Are Coconut Yoghurts Low FODMAP?
Good news! Coconut yoghurt is low FODMAP. One standard pot of 125g is a suitable serving. However, this doesn’t tell the whole story.
You will want to check the ingredients list for the usual culprits including any added high FODMAP fruit or sweeteners such as honey or agave which are all high FODMAP.
Is Coconut Milk Low FODMAP?
Both coconut milk and coconut cream are the base ingredient for a variety of dishes including Asian curries. So not being able to consume it would be incredibly frustrating. So is coconut milk low FODMAP?
Coconut milk is low FODMAP in up to 125ml servings.
What’s more frustrating is that coconut cream hasn’t officially been tested. However, it is produced using the same method as coconut milk so the same portion control should be applied when looking to add coconut cream to a dish.
Some people claim that the higher fat content of coconut cream should mean it is low FODMAP compared to coconut milk but there is no research backing this currently.
Is Coconut Water Low FODMAP?
Coconut water has become the trendy, hip drink of the yoga mums alongside quinoa and chia seeds… But is coconut water low FODMAP, you ask? Unfortunately, coconut water is one coconut product you will want to avoid.
It is high in both sorbitol and fructans which makes it a big no-no for anyone on a low FODMAP diet. Some research has shown low FODMAP in small 40ml servings of coconut water but we would still recommend avoiding it, unfortunately.
Is Coconut Oil Low FODMAP?
As long as you stick to cooking using one tablespoon of coconut oil then it is low FODMAP and is a great way to cook using an oil that contains some great healthy fats.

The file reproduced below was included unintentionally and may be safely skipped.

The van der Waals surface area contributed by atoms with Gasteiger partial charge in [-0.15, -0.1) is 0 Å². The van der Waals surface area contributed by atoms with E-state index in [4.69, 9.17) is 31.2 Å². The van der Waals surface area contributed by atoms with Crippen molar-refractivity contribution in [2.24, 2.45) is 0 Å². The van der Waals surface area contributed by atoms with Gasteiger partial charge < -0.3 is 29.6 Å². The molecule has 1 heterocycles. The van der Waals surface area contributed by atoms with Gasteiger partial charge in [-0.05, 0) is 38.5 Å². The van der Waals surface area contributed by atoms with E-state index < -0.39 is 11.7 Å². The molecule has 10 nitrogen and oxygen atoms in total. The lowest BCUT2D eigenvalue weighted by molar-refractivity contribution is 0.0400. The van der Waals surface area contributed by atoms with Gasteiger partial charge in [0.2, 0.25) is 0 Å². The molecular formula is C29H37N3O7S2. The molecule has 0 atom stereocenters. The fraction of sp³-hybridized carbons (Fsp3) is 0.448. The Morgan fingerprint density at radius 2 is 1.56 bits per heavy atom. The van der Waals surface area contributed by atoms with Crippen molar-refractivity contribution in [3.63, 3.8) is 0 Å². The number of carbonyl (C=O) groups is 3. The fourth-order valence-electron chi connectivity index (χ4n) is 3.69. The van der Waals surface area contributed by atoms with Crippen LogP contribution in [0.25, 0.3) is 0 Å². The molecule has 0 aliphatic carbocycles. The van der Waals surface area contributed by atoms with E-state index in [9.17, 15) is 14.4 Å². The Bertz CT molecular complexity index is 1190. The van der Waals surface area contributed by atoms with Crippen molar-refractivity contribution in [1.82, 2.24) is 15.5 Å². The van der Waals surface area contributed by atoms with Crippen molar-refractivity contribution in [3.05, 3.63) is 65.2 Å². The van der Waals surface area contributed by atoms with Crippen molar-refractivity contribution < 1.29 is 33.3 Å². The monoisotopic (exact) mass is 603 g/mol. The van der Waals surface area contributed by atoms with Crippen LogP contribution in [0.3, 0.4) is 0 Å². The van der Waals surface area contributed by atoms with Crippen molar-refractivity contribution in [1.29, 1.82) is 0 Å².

Is Coconut Flour Low FODMAP?
Coconut flour is, unfortunately, a no go for anyone following a low FODMAP diet. It is high FODMAP even at small servings. As soon as you get to a 3tbsp serving of coconut flour, the level of sorbitol is high.
When you go beyond this, the levels of fructan and fructose also skyrocket. Simply put: Avoid coconut flour!
Coconut flour is also known to be packed with fibre.
For most people, this would be a good thing. But if you’re following a low FODMAP diet because you suffer from IBS then this might be a further reason to avoid coconut flour. Such a high concentration of fibre can cause severe flareups for IBS sufferers.
Is Coconut Sugar Low FODMAP
Coconut sugar is only considered low FODMAP if you have it in very small amounts. You can use it to sweeten your coffee as long as you only have one teaspoon. This small amount means that it isn’t suitable for baking as this would then be high FODMAP.
Fortunately, although some coconut products should be avoided, plenty of coconut products are low FODMAP and can make for a great addition to a range of dishes.
As always, it’s very important that you follow strict portion sizes with most of the coconut products to ensure they remain low FODMAP. Answering whether coconuts are low FODMAP or not is not easy, but hopefully, this article goes some way to answering it.